This half-day workshop aims to create a forum for researchers who are interested in human safety and comfort in human-robot interactive social environments. We welcome open discussions on all aspects of guaranteeing human safety and comfort in human-robot interactive social environments with, but not limited to, the following topics:

  • Current state of the art of human safety and comfort in human-robot interactive social environments
  • New hardware and software for human safety and comfort
  • System design and integration for human safety and comfort
  • Safety rules for human safety in human-robot shared workspaces (beyond the Proxemics – Hall’s model)
  • Human-robot interaction studies focusing on safety and comfort
  • Ethics for human safety and comfort
  • Human face and body detection and tracking
  • Human gesture and posture recognition
  • Human detection and tracking techniques
  • Human-object interaction detection and tracking
  • Human interacting group detection and tracking
  • Sensor fusion techniques to extract social cues and signals
  • Learning algorithms for interpretation of social signals and cues in contexts
  • Human aware robot navigation techniques
  • Human avoiding and approaching techniques
  • Human-robot interaction in proximities
  • Path planning and motion planning for mobile service robots in social environments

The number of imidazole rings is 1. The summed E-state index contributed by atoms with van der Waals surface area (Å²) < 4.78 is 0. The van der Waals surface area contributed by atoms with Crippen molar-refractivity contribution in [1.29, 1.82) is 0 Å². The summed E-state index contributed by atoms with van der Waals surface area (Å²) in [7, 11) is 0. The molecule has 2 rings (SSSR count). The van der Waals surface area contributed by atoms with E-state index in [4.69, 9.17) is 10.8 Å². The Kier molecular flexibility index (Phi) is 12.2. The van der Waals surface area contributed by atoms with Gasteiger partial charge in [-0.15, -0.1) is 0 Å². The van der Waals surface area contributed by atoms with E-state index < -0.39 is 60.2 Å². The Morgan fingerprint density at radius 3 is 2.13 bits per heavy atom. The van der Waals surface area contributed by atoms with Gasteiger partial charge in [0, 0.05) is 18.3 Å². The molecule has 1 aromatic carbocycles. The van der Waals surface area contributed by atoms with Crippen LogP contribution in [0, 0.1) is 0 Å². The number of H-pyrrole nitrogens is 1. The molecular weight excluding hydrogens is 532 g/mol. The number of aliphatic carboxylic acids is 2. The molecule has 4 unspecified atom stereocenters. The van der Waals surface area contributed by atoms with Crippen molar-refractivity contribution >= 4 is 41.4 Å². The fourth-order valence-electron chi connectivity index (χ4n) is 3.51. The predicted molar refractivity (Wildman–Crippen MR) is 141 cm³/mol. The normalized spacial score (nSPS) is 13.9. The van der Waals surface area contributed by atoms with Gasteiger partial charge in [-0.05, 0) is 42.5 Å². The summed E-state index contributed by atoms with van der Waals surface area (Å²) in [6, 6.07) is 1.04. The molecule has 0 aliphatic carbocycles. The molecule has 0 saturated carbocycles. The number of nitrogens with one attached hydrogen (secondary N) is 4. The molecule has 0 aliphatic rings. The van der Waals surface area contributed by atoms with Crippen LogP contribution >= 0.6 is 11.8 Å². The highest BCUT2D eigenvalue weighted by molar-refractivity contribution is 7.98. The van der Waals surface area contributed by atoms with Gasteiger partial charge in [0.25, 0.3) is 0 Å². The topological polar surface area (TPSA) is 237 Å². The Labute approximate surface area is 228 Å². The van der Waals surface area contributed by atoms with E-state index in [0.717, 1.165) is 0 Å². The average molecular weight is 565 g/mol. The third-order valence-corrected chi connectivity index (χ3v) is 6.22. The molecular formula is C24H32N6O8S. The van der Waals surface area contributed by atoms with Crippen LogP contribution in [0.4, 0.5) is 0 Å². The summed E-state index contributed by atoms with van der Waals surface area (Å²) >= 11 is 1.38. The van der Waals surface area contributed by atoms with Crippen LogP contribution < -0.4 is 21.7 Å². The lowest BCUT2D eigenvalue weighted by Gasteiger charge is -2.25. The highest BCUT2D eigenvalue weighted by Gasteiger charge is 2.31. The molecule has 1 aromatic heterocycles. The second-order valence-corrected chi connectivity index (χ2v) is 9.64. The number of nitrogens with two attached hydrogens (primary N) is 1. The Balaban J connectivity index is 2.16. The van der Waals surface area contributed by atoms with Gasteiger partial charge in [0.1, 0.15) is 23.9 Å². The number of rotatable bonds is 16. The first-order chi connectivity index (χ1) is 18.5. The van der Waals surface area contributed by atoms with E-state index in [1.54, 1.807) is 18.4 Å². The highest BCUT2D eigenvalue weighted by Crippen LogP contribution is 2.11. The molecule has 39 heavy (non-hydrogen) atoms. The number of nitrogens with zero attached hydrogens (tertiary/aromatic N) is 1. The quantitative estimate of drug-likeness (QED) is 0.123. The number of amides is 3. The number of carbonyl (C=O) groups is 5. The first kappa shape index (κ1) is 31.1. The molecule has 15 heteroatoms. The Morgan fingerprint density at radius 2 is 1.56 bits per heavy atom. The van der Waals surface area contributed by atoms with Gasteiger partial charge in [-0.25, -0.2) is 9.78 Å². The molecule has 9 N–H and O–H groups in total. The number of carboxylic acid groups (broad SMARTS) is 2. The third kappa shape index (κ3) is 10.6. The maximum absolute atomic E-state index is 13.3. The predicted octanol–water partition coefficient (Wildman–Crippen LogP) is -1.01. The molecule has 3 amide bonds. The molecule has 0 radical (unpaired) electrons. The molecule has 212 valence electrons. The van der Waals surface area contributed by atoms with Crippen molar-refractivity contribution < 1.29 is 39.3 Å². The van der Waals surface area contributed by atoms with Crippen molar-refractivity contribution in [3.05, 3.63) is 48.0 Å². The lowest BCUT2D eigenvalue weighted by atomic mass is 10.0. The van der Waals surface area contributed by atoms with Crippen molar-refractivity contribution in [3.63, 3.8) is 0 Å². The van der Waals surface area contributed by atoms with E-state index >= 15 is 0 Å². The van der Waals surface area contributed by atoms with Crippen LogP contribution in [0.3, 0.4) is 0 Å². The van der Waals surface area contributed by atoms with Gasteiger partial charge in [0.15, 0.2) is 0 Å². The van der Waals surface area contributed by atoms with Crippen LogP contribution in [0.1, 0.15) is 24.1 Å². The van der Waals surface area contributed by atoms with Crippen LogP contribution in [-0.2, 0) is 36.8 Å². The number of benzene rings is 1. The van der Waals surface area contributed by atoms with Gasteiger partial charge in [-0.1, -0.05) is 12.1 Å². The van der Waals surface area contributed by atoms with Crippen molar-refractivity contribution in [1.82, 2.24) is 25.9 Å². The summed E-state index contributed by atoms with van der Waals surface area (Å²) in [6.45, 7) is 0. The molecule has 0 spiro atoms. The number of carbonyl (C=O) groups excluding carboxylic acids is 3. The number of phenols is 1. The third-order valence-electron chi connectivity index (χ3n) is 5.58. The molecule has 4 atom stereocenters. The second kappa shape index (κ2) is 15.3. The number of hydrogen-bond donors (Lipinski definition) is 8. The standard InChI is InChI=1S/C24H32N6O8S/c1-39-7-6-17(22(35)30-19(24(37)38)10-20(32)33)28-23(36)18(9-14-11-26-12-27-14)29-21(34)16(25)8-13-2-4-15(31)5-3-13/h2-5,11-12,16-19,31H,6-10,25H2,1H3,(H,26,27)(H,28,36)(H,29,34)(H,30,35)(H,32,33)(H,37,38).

• Robot navigation in dense human crowds
  • Control engineering applied for services mobile robots
  • Real-time control and optimization of robot operations in social environments
  • Applications of mobile service robots in social environments

Modes of Interaction for Social Robots (MISR 2017): Postures, Gestures and Microinteractions


MISR 2017 is a frontier workshop that is dedicated to create a taxonomy of gestures, postures and micro-interactions for social robots to sustain their social interactions with humans. The result will be a library of gestures, and for each gesture a textual and visual description. This workshop is focusing on small robotics; additional workshops will follow in order to build a database of modes of interaction for social robotics.

We would like to propose a half day workshop divided into two parts. In the first part three invited speakers will present some aspects of how to design and understand modes of interactions for social robots. In the second part the audience, together with the speakers and the organizers teams, are going to describe and film as many micro-interactions as possible with robots (provided by the organizers). A list of micro-interactions will be handled to each team (e.g. waiting position, listening position, handling an object, and so on). Each team will present their short films to find a common sense validation for each micro-interaction. The results of the workshop will be summarized and published on the website.